DSCC Interventions 27/7/23

Date: 27 July 2023

This intervention is on behalf the DSCC, the Environmental Justice Foundation, Oceans North, Greenpeace, WWF, The Ocean Foundation, OceanCare, AIDA and Sustainable Ocean Alliance.

Our main observation on the strategic plan pertains to a matter of process. The Strategic Plan is an important document in the ISA’s functioning and deserves adequate time dedicated to its development, in order to ensure that all member States and Observers have ample opportunity to contribute. However, in this instance, consultation on the Strategic Plan and revised Strategic Plan was limited, with a tight deadline for written submissions, and overlapped with Council meetings. What’s more, the group of member States initially consulted regarding the Strategic Plan was not representative of the spectrum of opinions that are expressed at the ISA today. We note particularly that the process failed to include perspectives from member States calling for a moratorium, precautionary pause or ban. This movement is real and growing and needs to be recognised in all ISA processes. There was also no consultation of the broader range of stakeholders that have expressed interest and concerns over the prospect of deep-sea mining, such as indigenous leaders and the fishing industry. We are therefore concerned that the feedback received and reported by the ISA Secretariat presents an incomplete picture of the interests, opinions and objectives of the stakeholders engaged in this issue.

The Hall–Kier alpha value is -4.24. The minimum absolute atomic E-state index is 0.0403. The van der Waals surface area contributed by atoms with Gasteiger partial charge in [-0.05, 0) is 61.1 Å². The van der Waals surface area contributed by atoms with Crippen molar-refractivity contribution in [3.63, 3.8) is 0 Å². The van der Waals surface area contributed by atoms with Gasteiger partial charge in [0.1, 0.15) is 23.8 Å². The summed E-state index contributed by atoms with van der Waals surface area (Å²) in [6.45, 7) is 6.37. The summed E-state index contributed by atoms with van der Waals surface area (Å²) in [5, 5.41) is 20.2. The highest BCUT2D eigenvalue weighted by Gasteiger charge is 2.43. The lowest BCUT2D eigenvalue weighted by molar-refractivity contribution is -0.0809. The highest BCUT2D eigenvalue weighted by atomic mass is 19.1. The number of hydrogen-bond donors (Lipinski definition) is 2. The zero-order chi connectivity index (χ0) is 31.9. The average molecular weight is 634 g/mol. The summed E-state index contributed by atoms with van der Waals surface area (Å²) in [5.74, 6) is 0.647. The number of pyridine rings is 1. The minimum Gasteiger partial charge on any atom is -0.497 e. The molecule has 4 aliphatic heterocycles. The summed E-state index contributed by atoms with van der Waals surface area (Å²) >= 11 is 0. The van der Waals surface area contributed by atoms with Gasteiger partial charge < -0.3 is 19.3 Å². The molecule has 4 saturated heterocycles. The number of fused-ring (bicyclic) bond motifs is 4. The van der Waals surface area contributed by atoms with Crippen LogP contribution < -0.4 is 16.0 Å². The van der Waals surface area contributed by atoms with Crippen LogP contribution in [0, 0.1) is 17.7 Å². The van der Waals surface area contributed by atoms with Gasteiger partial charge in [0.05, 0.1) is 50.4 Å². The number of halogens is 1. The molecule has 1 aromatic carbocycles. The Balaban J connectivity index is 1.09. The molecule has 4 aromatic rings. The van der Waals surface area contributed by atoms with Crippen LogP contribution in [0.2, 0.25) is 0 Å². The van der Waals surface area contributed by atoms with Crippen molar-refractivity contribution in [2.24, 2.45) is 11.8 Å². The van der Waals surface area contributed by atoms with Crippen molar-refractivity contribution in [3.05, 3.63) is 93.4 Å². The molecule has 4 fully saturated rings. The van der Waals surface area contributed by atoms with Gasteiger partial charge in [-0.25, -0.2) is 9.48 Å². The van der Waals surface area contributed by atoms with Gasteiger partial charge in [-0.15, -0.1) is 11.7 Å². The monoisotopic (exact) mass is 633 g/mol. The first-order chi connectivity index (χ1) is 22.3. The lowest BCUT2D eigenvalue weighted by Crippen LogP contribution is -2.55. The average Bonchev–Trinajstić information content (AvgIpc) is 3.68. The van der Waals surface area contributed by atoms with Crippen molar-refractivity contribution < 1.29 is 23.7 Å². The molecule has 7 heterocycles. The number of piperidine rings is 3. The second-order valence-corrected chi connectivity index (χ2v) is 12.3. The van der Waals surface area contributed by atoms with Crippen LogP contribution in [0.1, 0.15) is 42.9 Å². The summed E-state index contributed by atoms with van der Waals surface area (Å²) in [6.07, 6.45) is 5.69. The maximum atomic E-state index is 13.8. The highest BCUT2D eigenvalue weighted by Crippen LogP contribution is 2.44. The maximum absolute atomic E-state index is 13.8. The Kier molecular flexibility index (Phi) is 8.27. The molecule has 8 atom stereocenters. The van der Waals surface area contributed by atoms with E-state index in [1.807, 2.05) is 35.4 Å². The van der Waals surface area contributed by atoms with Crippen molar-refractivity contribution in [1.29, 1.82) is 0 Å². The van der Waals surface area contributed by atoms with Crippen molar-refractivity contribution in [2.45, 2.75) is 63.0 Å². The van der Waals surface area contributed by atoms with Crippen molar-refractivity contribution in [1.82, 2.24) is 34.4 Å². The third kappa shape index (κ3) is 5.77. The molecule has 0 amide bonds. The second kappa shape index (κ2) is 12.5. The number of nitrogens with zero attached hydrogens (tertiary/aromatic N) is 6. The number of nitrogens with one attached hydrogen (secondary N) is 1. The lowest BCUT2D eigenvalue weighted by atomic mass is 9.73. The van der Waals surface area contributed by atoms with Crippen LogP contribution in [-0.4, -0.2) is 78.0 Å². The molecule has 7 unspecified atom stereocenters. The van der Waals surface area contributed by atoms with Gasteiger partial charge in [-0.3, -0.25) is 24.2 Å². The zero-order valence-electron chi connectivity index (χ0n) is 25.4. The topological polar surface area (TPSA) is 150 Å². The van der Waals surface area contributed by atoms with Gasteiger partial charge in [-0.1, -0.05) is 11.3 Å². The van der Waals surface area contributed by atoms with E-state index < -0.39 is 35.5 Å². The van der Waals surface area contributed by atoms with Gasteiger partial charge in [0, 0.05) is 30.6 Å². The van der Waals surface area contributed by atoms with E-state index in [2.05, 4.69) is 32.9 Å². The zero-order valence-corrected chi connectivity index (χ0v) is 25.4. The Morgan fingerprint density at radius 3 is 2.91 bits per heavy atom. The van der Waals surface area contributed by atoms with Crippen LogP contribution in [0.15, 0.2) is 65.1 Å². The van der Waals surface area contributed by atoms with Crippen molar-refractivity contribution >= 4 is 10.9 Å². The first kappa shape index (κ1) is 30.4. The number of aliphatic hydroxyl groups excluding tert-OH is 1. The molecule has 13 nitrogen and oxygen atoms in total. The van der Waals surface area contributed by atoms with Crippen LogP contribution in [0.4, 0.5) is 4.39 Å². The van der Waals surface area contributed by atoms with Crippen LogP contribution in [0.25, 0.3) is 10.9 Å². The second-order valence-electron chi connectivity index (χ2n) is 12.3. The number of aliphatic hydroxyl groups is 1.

In light of these concerns, and given the numerous other priorities of ISA stakeholders at this time, we suggest, like Brazil, that the Secretariat postpone the adoption of the next Strategic Plan to the Assembly meeting of 2025, and after the completion of the Article 154 review. Meanwhile, we would hope to see further opportunities for input, including more comprehensive stakeholder consultation.

Finally, the review of the previous Strategic Plan observes (and I quote) “a marked increase in the pace of the meetings of the Council, ensuring that the Council does not lose sight of the ultimate objective of adopting a sound regulatory framework” (end quote).  Firstly, we observe that this accelerated trajectory is untenable for many member States and further exacerbates global inequities. We therefore suggest that the ISA returns to a more sustainable and inclusive schedule of one Council meeting and one Assembly meeting per year. Secondly, we suggest that “the ultimate objective” is not simply to “adopt a sound regulatory framework”, but to ensure that the Area is managed for the benefit of humankind as a whole and that the marine environment is protected from harm. There can be no guarantee at this point that the adoption of a regulatory framework will achieve this objective. In fact it may achieve the opposite by opening the gates to mining before we even truly understand the impacts. The strategic plan must therefore centre around the precautionary principle and should be based on the decadal timescales that independent scientists inform us will be required to obtain sufficient scientific data. 

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